delivered another invocation.
However, here is the heart of the prayer the
Chaplain wrote but never delivered: "Open the
exes of the duped who would follow false lead-
crf who cry peace, peace where there is no peace;
who use the cry of peace a a green light for ag-
lgKMto Help us not to be lured by WpU-e
(promises of peace that are but >he facade of
force. Amen." *
44. Balboa.
., rcwith find solution to Sunday Crossword -ux-
Zlc. No. 365. published today.
rm.r*u a> am a*9*tcmU
It is almost unbelievable, but Mobillzer Charles
Wilson is getting his advice on minerals from a
lobbyist for the foreign mining Interests.
Wilson's top mining consultont tal^Searl'
Jr. who used to lobby on Capitol Hill i*^t do-
mestic mining program but now does his lobbying
ironX inside. Ii other words, he has been hir-
ed^ advise what the Governments policy should
be on securing minerals for defense. Yet. at the
same time he Is president of Newmont Mining
CompaS which has a rich stake in South African
rnineVThls Is another shocking example of how
private interests have Infiltrated into the defense
agencies to grind their own axes.
For Instance, here is the type of advice that
Searls ha. been whispering Into WlUon's ear:
1. Searls Is against government subsidies to do-
mestic mines, though his own foreign mining in-
terests have received BCA aid.
2 He te opposed to an expansion and explora-
tion programfor domestic mining but Prefers to
have the government buy from foreign sources,
such as hi South African mines.
S. He favors a reduction in the appropriations
for stockpiling, though this country is still dang-
erously short of strategic material.
Searls admitted these view behind closed doors
to the Senate Interior Committee, which canoa
him on the carpet after discovering he was Wil-
son* adviser on mining. Here are highlights from
hi startling but frank, secret tesUmony.
"ABT1 type o subsidy for mineral development
ia objectionable. It tends to ******* the indus-
try," Searl bluntly told the committee.
Chairman Joe OTtohoney. Wyoming Democrat
snorted Ms disagreement and thumbed through
an old copy of Fortune magazine. He found an
article about South African mines, and read how
they received "low taxes and liberal depreciation
allowances from the Government o South Africa.
"Do you think that's a subsidy^" demanded
But that doesn't do us any good because we
also have to pay American taxes, shrugged
Searls, whose Tsuneb Mine in South Africa is one
of the world's 10 leading producer.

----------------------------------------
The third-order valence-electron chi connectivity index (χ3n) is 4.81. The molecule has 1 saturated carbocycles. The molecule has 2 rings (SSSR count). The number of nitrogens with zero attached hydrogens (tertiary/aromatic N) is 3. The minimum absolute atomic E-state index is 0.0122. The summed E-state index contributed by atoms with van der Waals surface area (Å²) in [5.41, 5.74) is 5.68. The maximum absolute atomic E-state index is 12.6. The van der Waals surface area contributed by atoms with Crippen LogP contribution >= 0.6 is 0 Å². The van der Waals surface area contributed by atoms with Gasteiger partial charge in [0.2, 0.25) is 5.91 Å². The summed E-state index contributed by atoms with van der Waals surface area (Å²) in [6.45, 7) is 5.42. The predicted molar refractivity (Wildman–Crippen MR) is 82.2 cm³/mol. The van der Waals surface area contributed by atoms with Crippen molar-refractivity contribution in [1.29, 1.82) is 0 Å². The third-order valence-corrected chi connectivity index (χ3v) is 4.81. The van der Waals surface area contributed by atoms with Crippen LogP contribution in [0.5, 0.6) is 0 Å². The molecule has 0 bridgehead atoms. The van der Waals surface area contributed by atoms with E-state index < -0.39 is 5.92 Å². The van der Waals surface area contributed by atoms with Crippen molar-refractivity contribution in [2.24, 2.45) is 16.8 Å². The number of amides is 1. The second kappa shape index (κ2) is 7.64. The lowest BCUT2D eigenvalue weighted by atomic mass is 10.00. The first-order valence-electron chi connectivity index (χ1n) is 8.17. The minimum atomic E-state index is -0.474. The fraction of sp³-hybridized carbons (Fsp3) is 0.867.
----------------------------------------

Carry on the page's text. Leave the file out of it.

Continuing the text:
'Unfortunately, a large number of American
citliens are paying taxes now," OMahoney re-
torted icily. "You make a distinction between
Government subsidies to your mine, but you want
the Government of the United States to deny
those subsidies to your competitors hi the United
Sttes. This raises the question of what kind of
advice you are going to give Mr. Wilson on ex-
panding our national production."
"Did you get ECA help to open those (South
African? mines?" broke In Sen. CUnto^ Ander-
Sunday AateiKtt
son, New Mexico Democrat.
Yes," admitted Searls.
And when those were opened, several smaller
mines In thte courtry were forced to close, throw-
ing many workers out of Jobs," snapped Ander-
He recalled that American miners had testified
in May, 1950, that they had been forced to shut
down their mines, stopping production and
thorwlng 2,000 men out of work.
"You feel you are in a position to give Mr. Wil-
son impartial advice?" demanded Anderson It
you can persuade him not to give help to open
and expand mines In the United State then, we
must look to sources outside of the United 8tate
for raw material."
Mine come, die off, and mine go. The best
way to help mines here Is to leave them alone,"
suggested Searls.
Tm trying to find out If your interests Inifor-
ei*n mine, are so great that youll be perjudteed
taWidtiee to Iff. Wilson." the New Mexico
senator persisted. "Our miner feel your oppo-
stttoDMtrandlng domestic production) wu
based on your torekgn interests.'
SUNDAY, MARCH 25, 1961

Labor News
And Comment
By Victor Riesel
The Senate crime busters threw many a union headquarter's
inner sanctum into a sweat. There are few labor leaders who
weren't forced to do business with the mobs in the days of Murder,
Inc., Capone's Syndicate and the Purple Oang.
Bach Industry had special "go-betweens" now very res-
pectable real estate operators, yacht owners and members of ex-
pensive and exclusive clubs. These "go-betweens" were the men
who, in effect, were the mobs' business agents. They carried ins-